“Law of the Case” Requires Appointed Counsel in Municipal Court for Defendant Whom Appellate Courts Had Found Was Indigent

State v. Mierzwa, 420 N.J. Super. 207 (App. Div. 2011).  This case involved a municipal court matter that was first tried on July 27,  2006, nearly five years ago.  On appeal from a conviction at that time, both the Law Division and the Appellate Division determined that defendant was indigent and, under Rodriguez v. Rosenblatt, 58 N.J. 281 (1971), thus entitled to a new trial in municipal court and to an appointed counsel to represent him there.  On the remand, however, the municipal court “determined that defendant did not meet the indigency income threshold and declined to appoint a municipal public defender.”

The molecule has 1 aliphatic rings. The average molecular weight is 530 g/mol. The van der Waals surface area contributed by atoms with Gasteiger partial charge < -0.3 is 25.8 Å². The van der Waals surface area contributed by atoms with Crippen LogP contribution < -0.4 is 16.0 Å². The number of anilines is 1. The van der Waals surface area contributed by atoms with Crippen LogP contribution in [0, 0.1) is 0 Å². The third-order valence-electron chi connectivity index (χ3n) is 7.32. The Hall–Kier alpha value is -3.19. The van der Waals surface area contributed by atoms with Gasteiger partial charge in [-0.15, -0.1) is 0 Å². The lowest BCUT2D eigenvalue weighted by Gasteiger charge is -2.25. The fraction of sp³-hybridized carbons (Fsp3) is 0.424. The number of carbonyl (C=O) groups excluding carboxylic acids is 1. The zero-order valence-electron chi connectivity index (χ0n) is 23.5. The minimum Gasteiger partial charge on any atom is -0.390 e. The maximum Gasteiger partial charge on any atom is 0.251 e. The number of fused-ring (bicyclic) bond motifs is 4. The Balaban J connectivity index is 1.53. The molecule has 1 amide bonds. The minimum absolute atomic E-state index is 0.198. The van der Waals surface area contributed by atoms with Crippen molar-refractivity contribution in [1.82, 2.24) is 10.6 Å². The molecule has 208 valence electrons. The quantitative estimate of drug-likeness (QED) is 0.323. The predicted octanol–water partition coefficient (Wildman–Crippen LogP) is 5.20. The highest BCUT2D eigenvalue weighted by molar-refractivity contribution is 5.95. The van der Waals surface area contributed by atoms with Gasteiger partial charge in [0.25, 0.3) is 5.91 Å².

Defendant was again convicted in municipal court.  He appealed to the Law Division, where he was provided with appointed counsel.  That counsel argued that defendant had been prejudiced by the denial of counsel in municipal court.  The Law Division rejected that argument and found defendant guilty of the same offenses as had the municipal court.  Defendant then appealed to the Appellate Division.

Writing for the panel, Judge Graves held that the “law of the case” doctrine required reversal.  Both the Law Division and the Appellate Division had “explicitly found that defendant was indigent and entitled to the assignment of counsel.”  Moreover, the panel’s independent review confirmed defendant’s indigency.  Accordingly, the matter was remanded to the municipal court for a new trial at which defendant would be represented by assigned counsel.